I’m feeling angry. And when I’m angry, I write. It’s the only way I know to release my frustrations out onto the world.

The topic for today is societal control. I know of no way to get to the point of what I want to address other than by giving an example or two.

Example number 1: I have a couple of friends who wore the hijab (a scarf that covers the hair) and then decided to take it off. Both describe very uncomfortable situations where they were criticized and judged for this decision. Yet at the same time, if a woman decides to wear the hijab in Egypt, she will also in many circumstances find herself judged by other members of society for becoming too conservative. And yet other women who never wear the hijab find themselves sometimes criticized for being loose or without moral values. And still other women who decide to cover their faces are labeled extremist by many members of our society.

What is this obsession with what women wear for goodness sake??

Example number 2: I also have some girlfriends who are in their 30s but because they are not married they live with their parents. It is almost unheard of for an Egyptian woman, no matter how old she might get, to live outside of her parent’s home unless it is in her husband’s home. Although it is nice that women are taken care of – to an extent – in our society, the downside is that the woman’s independence is seriously compromised. Even if the families allow the woman to be independent, society and its harsh judgments will affect the woman’s decisions and actions. A single Egyptian woman will find it difficult, for example, to come home too late. This is not necessarily because her family prevents her. It could very likely be because she doesn’t want the neighbors or the doorman to talk and spread rumors about why she stays out late. A woman’s reputation in Egypt is everything.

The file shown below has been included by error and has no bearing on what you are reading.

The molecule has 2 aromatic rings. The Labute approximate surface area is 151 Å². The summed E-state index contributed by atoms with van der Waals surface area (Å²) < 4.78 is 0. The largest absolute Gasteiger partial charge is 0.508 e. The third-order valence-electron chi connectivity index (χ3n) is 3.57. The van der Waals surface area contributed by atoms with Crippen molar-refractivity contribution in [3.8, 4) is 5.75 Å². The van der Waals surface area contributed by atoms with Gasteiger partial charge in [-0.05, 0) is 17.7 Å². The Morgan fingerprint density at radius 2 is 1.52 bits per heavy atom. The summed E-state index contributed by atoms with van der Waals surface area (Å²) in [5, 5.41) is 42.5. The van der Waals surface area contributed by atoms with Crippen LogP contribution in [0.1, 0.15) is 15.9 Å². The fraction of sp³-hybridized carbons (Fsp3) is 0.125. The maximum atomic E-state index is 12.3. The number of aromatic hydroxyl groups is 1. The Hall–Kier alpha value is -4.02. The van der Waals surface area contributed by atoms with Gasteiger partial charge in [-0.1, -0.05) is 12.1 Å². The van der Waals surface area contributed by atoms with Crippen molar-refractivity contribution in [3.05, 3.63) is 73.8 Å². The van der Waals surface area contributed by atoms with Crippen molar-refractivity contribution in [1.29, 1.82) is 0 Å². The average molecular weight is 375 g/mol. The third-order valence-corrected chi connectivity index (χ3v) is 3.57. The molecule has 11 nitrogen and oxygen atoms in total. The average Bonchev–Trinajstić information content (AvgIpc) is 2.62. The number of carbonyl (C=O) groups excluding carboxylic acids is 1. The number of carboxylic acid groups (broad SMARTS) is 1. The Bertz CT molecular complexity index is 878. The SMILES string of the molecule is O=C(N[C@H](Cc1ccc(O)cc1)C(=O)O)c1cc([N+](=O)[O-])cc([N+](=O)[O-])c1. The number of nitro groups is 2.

There are so many examples one could give.

My question is: At what point is an Egyptian woman considered an independent, mature adult who has the right to make her own decisions and live her life the way she sees fit?

Why do I even have to ask this question?

And as I continue in my angry, emotional rage, I’ll ask more questions:

Why is it that women in particular are so strongly judged for almost any action they take by the society they live in? Even more infuriating is that these judgments are made both by men AND women.